On March 6, 2015, the U.S. National Ice Center (NIC) discovered a new iceberg adrift off the coast of Antarctica. Measuring 27 kilometers (17 miles) long, iceberg B-34 meets the 19-kilometer minimum required for tracking by the NIC.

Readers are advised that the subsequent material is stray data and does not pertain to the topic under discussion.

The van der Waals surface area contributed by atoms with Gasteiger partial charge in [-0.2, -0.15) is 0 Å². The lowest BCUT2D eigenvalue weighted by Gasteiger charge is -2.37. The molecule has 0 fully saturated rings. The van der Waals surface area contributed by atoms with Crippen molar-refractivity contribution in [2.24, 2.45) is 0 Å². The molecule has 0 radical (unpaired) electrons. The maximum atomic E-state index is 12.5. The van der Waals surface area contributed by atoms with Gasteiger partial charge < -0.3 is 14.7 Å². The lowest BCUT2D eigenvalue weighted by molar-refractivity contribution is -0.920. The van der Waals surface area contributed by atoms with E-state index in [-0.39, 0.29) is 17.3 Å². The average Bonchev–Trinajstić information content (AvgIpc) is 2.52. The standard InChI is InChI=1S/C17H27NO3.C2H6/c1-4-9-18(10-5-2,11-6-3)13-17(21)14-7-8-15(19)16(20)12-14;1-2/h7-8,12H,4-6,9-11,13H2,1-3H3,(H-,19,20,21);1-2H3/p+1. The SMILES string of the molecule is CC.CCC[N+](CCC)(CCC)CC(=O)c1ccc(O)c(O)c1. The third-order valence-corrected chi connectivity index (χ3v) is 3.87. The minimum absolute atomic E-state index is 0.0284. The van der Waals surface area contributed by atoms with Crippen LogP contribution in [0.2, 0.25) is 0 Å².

The berg appears to have fractured from West Antarctica’s Getz Ice Shelf and moved out into in the Amundsen Sea sometime in mid- to late-February 2015. The Moderate Resolution Imaging Spectroradiometer (MODIS) on NASA’s Terra and Aqua satellites acquired these images spanning the calving event. The first image (left) shows the iceberg on February 16, when it was still attached to the ice shelf. By February 28 (middle), it appears to have separated somewhat. By March 5 (right), it is floating freely. Read more